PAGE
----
The atmosphere was friendly, humble and lively. Everyone was welcoming and happy to chat to all they met all weekend long. As to be expected from Cursus, their was a large variety of ciders from Dorset Star, West Milton, Ham Hill, Dorset Sunshine, Dorset Nectar and Crambourne Chase. All well priced at £3.50 for apple only or £4 for fruit/flavoured. The lush Dorset Star’s “Supernov” was on draught, a rare slightly carbonated real cider, excellently makes for a nice hot days treat. Also on offer were Tribute and Proper Job, both St. Austell brewery’s straight from the keg, and a lager and another “mass” produced cider on draught.
The Bomo Swing started Sunday’s music offerings with their reggae swing fusion. Kimari Raven, had crisp clean vocals and the beatboxer of the band was enjoyable to listen to also. Fuelled By Cider favourites The Hawkmen commented on how they were all hungover and possibly still drunk from the night before. Despite this, they managed a great set. Nosebleed are a raucous trio and the two frontmen were kitted out in their special black suits and snappy black and white shoes, which quite reminded me of The Hives. The frontmen performed in the crowd, as apposed to on stage with their drummer. The audience definitely seemed to be revelled by this experience and even forgave them claiming that a famous northern bitter was the best drink in the world. A brilliant and intimate show.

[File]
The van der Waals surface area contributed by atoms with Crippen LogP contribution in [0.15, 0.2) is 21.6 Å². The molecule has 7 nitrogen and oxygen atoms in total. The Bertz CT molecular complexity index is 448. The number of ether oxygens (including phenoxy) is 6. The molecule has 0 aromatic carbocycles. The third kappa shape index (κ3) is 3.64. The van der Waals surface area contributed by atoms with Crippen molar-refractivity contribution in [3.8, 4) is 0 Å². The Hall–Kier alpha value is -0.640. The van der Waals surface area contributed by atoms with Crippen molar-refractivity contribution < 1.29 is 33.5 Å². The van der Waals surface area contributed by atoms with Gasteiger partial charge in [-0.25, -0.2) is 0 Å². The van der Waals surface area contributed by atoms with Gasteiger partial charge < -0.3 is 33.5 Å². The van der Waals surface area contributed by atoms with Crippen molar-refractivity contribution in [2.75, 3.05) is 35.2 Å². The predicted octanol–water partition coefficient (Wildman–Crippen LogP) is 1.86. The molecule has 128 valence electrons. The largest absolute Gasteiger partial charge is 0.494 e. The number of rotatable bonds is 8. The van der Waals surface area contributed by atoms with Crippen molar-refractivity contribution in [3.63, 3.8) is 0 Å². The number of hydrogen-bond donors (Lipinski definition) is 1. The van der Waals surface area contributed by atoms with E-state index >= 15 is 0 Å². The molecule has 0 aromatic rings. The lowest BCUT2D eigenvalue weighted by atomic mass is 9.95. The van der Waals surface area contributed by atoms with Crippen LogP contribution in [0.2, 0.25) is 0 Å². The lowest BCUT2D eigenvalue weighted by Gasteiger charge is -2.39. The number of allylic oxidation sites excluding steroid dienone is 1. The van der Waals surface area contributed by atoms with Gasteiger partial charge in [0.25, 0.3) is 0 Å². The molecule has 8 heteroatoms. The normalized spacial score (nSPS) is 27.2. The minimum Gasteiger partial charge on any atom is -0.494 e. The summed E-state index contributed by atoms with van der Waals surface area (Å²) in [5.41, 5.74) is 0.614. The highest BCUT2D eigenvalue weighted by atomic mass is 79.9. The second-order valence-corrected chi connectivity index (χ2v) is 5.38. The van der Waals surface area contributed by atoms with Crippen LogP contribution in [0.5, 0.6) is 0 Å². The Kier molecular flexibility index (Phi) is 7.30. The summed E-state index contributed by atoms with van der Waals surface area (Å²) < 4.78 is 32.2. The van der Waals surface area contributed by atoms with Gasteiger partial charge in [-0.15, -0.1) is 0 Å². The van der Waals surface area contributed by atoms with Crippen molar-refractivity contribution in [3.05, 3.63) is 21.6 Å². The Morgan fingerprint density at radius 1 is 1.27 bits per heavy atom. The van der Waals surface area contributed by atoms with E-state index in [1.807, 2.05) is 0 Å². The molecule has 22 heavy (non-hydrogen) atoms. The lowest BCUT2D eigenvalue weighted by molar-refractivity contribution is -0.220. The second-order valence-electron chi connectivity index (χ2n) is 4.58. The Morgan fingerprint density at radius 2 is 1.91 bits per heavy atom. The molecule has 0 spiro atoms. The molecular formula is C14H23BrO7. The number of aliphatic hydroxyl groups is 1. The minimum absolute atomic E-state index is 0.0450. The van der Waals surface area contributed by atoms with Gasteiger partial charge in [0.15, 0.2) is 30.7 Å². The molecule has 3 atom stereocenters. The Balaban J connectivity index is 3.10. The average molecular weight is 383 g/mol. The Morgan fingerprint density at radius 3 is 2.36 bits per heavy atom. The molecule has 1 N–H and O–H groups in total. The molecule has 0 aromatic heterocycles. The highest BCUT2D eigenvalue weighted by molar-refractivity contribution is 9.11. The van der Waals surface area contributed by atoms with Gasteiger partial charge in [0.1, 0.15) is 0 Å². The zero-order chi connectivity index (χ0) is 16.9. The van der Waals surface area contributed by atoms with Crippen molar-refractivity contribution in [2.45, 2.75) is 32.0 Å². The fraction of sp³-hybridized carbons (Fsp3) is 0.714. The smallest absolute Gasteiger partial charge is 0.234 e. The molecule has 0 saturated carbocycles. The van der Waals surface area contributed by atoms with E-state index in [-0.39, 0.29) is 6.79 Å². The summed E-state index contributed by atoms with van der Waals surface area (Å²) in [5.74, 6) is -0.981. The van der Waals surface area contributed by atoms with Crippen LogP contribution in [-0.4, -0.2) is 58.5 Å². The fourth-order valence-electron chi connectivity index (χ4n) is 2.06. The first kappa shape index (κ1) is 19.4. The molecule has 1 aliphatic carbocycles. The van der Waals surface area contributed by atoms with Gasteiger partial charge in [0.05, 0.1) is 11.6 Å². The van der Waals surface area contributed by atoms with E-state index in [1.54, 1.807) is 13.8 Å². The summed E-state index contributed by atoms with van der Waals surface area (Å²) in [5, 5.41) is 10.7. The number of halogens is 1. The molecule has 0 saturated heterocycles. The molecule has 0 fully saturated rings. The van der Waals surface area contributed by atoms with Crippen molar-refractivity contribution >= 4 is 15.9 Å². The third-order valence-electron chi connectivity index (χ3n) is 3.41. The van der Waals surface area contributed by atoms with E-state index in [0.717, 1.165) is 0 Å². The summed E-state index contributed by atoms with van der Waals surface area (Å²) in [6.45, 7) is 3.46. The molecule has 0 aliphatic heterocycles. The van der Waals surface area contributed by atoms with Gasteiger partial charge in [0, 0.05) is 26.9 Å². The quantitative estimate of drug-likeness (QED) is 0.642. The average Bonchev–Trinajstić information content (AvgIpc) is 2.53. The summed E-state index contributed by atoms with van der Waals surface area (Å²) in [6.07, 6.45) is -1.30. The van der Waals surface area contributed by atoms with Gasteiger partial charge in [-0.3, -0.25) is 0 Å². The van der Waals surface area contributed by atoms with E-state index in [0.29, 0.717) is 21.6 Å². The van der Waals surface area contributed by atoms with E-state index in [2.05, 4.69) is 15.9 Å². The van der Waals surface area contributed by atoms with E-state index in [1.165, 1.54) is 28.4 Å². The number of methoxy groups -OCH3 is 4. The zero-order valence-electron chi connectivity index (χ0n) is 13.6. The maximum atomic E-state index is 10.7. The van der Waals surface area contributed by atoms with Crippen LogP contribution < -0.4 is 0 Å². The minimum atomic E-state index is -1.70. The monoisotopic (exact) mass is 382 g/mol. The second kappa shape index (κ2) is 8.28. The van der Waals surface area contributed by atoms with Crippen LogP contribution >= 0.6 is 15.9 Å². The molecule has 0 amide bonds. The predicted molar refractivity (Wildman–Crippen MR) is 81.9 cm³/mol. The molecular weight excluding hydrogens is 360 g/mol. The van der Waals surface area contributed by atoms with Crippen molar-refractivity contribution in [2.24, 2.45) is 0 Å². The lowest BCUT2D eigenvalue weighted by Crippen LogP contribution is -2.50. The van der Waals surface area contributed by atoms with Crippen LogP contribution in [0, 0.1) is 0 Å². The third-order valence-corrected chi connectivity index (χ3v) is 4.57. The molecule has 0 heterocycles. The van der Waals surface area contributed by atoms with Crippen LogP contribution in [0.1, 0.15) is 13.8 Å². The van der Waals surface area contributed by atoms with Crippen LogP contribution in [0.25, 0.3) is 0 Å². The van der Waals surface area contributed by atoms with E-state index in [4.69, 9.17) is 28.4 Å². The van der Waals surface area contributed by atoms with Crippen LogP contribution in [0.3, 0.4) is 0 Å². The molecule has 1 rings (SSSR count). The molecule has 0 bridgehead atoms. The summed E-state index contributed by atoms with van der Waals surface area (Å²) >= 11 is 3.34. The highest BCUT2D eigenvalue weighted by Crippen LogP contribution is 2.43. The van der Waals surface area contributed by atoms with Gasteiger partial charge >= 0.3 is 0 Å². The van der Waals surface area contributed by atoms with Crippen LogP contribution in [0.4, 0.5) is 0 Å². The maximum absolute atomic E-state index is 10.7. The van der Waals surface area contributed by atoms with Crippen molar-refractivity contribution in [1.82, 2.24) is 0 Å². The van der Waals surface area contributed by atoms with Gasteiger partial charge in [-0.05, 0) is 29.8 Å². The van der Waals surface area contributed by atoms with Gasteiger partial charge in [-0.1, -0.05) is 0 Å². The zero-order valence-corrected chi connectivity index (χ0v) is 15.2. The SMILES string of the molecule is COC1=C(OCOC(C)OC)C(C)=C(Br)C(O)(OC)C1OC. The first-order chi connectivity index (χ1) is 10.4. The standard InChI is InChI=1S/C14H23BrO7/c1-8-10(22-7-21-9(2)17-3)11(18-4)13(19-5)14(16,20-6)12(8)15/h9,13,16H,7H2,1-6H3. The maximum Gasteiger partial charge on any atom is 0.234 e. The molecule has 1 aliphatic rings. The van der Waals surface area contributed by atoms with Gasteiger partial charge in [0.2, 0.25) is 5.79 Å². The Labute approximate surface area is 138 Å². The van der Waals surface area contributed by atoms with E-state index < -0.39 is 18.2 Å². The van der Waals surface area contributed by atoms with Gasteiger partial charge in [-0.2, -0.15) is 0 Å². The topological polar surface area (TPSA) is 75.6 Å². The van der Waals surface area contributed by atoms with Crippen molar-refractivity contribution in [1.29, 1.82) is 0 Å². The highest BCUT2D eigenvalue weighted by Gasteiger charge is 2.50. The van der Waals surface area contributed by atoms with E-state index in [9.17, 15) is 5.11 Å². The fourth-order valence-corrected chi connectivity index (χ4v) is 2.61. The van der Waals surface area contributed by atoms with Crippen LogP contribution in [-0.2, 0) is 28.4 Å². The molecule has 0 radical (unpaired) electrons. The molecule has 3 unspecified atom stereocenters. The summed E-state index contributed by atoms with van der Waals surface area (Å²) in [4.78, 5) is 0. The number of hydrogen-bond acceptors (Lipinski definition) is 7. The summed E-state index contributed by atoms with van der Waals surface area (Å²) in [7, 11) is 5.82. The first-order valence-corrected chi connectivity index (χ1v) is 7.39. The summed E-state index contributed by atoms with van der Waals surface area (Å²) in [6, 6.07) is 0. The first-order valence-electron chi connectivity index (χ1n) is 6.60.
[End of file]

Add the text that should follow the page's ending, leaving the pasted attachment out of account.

SN Dubstation take up stage next, whilst not really my cup of tea, the energy between guitarist and lead vocal was plain to see as the both enjoy the whole stage, they seemed to have a few new members to the band now from the last time I saw them play a year ago. Knocksville are a loud punk/rock-a-billy feel with full on double bass playing and screaming guitar alongside solid drumming. With a mix of there own songs, ‘Crazy Ex’ being a highlight or covers from Soft Cell and Micheal Jackson. It was a great set and a band I’d like to catch again soon.
We didn’t see much of Freeborn Brothers. I had in mind some sort of Freeborn John inspired music, but they were more of a Balkan/gypsy/roots feel. Quality musicians and as mad as a barrel of frogs, but food and pre-Eskies drinks pull me away.
The Eskies finish up our weekends music, a welcome return to Cursus after last years steaming hot set brought the marquee roof down. This year they didn’t fail to repeat a classy and very musically tight show.
If you like grass roots, non corporate, friendly and down-to-earth festivals, where the focus is set firmly upon quality music from start to finish then you most certainly should pay cursus a visit. I’d like to finish up by thanking all the fuelled by cider crew, stewards and security (everyone of them smiling and happy). Can’t wait until the next one.
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Cursus Cider and Music Festival 2019 review